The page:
STEM inclusion at Western gets a $3 million boost

Zoe Fraley

A $3 million grant from the National Science Foundation will put equity and inclusion into action—and the classroom—for Western’s programs in science, technology, engineering and math.

The NSF grant will fund the Building Educational Theory Through Enacting Reforms in STEM (BETTER in STEM) study, which will take place over the next five years to embed inclusive, research-based instructional strategies into undergraduate STEM courses and departments.

“The goal is, ultimately, to benefit our students in STEM fields and especially our first-generation, minoritized students in STEM because a lot of the research has shown that equitable, inclusive, student-centered strategies benefit those students the most,” says Dan Hanley, director of STEM Education Research and Evaluation for Western’s Science, Math and Technology Education department, and a project leader on the grant.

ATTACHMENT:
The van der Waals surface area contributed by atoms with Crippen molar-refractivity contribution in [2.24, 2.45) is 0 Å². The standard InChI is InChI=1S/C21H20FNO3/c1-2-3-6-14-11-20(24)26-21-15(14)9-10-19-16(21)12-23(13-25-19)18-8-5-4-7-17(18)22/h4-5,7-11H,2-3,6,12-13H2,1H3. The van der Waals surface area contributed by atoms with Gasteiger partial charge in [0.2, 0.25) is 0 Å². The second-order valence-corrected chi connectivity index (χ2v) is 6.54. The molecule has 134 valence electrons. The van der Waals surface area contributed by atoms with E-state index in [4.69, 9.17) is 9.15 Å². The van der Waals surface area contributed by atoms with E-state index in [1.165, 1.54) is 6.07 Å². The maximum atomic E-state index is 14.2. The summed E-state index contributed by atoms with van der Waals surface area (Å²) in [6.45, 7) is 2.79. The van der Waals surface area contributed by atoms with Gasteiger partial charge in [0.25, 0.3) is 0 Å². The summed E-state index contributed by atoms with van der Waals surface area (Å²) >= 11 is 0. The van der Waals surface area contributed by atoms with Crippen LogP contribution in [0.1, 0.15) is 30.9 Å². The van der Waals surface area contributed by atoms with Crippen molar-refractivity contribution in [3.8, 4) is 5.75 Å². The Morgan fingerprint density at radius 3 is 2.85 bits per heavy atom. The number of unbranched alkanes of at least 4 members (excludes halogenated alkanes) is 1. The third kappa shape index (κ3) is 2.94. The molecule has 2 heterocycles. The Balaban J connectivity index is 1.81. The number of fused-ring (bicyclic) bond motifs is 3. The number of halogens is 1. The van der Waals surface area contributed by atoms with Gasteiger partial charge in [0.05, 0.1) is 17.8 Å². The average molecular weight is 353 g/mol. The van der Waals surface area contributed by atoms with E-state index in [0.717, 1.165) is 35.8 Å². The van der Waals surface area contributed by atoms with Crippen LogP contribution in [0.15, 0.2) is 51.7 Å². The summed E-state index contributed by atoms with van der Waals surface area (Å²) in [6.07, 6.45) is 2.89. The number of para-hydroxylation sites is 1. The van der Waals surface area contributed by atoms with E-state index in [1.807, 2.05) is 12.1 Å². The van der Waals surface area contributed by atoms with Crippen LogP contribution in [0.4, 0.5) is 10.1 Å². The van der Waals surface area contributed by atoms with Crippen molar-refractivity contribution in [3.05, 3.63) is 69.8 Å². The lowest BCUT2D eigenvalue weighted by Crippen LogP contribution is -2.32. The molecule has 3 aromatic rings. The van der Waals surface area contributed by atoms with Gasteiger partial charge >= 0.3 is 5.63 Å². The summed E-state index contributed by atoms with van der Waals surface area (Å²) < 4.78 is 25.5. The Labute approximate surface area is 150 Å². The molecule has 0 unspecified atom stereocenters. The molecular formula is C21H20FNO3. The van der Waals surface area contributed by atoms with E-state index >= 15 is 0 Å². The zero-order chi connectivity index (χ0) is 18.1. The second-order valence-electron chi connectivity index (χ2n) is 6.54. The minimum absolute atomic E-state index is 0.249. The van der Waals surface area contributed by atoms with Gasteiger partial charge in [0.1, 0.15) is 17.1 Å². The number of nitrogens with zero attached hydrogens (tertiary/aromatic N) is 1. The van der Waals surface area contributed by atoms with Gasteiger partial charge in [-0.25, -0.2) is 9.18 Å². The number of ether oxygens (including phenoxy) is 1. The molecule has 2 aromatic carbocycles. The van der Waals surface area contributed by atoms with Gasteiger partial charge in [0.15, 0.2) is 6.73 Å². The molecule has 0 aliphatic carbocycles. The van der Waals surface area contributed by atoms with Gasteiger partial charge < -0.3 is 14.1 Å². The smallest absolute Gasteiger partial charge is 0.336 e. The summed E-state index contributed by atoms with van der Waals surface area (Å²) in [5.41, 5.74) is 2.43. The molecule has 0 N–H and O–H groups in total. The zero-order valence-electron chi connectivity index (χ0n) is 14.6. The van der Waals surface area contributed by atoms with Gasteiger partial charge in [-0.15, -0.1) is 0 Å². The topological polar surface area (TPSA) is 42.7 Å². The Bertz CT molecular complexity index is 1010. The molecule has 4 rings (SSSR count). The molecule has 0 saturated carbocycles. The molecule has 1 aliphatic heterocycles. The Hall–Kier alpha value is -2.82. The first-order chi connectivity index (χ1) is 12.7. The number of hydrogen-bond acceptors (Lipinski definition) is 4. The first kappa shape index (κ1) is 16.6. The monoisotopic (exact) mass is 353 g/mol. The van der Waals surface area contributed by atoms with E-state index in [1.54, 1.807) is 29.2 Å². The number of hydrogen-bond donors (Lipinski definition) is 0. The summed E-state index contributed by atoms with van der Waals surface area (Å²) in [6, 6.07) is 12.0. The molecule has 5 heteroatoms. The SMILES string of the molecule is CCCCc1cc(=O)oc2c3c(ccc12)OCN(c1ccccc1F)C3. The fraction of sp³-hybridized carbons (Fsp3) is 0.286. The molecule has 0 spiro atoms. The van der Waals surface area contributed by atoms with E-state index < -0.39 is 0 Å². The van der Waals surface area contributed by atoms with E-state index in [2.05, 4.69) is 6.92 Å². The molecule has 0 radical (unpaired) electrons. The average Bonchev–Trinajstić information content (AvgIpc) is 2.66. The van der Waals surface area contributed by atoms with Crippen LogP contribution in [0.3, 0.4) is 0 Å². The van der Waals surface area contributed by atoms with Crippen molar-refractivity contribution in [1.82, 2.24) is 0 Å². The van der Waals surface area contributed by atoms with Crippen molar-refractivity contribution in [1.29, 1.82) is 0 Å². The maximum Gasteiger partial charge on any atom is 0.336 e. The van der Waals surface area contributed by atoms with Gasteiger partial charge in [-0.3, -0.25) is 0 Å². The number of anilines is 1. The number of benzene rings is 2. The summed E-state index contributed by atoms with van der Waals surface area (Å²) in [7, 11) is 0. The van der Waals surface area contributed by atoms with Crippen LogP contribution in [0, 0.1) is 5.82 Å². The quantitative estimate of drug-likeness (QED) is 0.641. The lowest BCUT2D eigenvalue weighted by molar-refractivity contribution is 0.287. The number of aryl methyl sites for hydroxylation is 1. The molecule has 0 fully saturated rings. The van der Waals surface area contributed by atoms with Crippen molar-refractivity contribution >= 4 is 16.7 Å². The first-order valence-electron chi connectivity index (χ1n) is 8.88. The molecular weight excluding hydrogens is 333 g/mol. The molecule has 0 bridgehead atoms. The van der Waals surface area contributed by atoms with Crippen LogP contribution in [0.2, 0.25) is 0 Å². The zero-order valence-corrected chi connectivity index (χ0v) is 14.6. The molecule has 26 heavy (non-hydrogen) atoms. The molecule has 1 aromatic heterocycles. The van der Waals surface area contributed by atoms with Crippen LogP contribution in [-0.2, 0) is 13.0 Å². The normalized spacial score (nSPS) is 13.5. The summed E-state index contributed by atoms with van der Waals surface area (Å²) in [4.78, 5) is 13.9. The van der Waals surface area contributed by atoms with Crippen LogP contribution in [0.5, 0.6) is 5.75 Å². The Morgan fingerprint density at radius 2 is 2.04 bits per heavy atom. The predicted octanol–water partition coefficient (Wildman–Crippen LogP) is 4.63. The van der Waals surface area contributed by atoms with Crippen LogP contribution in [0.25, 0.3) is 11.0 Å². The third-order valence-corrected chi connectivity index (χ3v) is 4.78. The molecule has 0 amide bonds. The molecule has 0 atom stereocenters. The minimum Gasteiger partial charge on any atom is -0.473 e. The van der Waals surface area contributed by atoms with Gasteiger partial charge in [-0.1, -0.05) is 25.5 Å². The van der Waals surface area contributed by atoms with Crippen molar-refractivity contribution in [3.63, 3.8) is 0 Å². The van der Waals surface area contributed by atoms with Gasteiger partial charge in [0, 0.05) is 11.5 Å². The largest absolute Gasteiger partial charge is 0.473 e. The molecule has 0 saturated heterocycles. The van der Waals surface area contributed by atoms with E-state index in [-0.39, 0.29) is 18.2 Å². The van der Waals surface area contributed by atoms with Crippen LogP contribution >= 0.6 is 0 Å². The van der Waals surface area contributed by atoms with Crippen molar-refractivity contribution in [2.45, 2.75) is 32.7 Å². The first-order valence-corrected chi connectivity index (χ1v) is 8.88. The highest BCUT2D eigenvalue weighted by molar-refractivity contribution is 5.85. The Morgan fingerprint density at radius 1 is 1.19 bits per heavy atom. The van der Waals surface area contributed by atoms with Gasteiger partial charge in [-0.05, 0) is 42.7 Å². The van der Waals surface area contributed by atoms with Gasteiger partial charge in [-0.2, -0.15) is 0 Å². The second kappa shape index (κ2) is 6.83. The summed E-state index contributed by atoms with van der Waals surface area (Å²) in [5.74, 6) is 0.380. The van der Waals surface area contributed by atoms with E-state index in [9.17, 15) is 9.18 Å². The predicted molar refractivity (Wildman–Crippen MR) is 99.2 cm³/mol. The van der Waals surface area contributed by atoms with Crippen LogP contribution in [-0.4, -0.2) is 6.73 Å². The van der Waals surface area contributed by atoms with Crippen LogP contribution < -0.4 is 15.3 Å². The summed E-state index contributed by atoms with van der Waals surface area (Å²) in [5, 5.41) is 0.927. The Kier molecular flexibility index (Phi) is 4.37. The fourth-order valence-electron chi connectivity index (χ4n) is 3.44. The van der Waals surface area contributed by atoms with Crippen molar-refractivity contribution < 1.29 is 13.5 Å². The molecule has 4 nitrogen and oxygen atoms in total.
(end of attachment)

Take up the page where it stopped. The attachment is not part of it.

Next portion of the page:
“It’s really imperative at Western that we have STEM graduates that mirror our populations in our region and the US,” Hanley says.

Higher education is often one of the pinch points in the pipeline to STEM careers, where people can find themselves excluded, says Science, Math and Technology Education Director Emily Borda. Changing that starts with changing mindsets, focusing on what students bring to the classroom rather than on areas where they may be lacking, and building a more welcoming environment that helps to build a sense of belonging in STEM.

“I’d argue a big part of this is transforming ourselves so that students don’t have to change their identities to see themselves in STEM,” Borda says. “We need to step back and think about how we approach science education in a much more aggressively inclusive way so we can get beyond the implicit biases we all have and start to really think about what it looks like to be truly inclusive.”

Zoe Fraley is Western's social media coordinator.

Photo by Ousa Chea on Unsplash